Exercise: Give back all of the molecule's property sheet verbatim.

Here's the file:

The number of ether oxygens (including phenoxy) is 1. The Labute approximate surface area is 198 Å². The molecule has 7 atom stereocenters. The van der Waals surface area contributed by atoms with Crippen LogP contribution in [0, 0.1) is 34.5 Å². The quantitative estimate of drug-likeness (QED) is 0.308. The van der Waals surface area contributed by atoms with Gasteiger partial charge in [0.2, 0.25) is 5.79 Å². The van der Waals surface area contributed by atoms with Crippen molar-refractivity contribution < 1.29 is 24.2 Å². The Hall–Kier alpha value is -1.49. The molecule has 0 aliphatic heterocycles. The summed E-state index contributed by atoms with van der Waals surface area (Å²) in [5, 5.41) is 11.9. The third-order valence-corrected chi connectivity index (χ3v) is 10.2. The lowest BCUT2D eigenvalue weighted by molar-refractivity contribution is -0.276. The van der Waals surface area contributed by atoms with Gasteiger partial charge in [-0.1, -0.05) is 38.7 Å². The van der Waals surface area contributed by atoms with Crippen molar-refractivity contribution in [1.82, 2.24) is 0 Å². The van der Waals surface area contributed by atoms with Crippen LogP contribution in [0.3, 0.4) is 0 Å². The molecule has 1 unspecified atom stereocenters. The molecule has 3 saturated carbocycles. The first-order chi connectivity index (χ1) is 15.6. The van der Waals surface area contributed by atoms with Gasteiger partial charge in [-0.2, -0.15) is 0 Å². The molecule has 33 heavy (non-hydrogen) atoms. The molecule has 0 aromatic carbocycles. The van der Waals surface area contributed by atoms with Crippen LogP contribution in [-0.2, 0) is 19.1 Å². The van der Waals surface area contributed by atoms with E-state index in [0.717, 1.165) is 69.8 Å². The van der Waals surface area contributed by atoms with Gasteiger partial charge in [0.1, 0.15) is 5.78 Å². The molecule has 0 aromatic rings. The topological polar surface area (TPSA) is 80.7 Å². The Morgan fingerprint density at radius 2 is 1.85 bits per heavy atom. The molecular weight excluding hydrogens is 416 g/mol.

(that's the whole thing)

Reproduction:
The number of ether oxygens (including phenoxy) is 1. The Labute approximate surface area is 198 Å². The molecule has 7 atom stereocenters. The van der Waals surface area contributed by atoms with Crippen LogP contribution in [0, 0.1) is 34.5 Å². The quantitative estimate of drug-likeness (QED) is 0.308. The van der Waals surface area contributed by atoms with Gasteiger partial charge in [0.2, 0.25) is 5.79 Å². The van der Waals surface area contributed by atoms with Crippen molar-refractivity contribution < 1.29 is 24.2 Å². The Hall–Kier alpha value is -1.49. The molecule has 0 aliphatic heterocycles. The summed E-state index contributed by atoms with van der Waals surface area (Å²) in [5, 5.41) is 11.9. The third-order valence-corrected chi connectivity index (χ3v) is 10.2. The lowest BCUT2D eigenvalue weighted by molar-refractivity contribution is -0.276. The van der Waals surface area contributed by atoms with Gasteiger partial charge in [-0.1, -0.05) is 38.7 Å². The van der Waals surface area contributed by atoms with Crippen molar-refractivity contribution in [1.82, 2.24) is 0 Å². The van der Waals surface area contributed by atoms with Crippen LogP contribution in [0.3, 0.4) is 0 Å². The molecule has 1 unspecified atom stereocenters. The molecule has 3 saturated carbocycles. The first-order chi connectivity index (χ1) is 15.6. The van der Waals surface area contributed by atoms with Gasteiger partial charge in [-0.2, -0.15) is 0 Å². The molecule has 33 heavy (non-hydrogen) atoms. The molecule has 0 aromatic carbocycles. The van der Waals surface area contributed by atoms with Crippen LogP contribution in [-0.2, 0) is 19.1 Å². The van der Waals surface area contributed by atoms with E-state index in [0.717, 1.165) is 69.8 Å². The van der Waals surface area contributed by atoms with Gasteiger partial charge in [0.1, 0.15) is 5.78 Å². The molecule has 0 aromatic rings. The topological polar surface area (TPSA) is 80.7 Å². The Morgan fingerprint density at radius 2 is 1.85 bits per heavy atom. The molecular weight excluding hydrogens is 416 g/mol.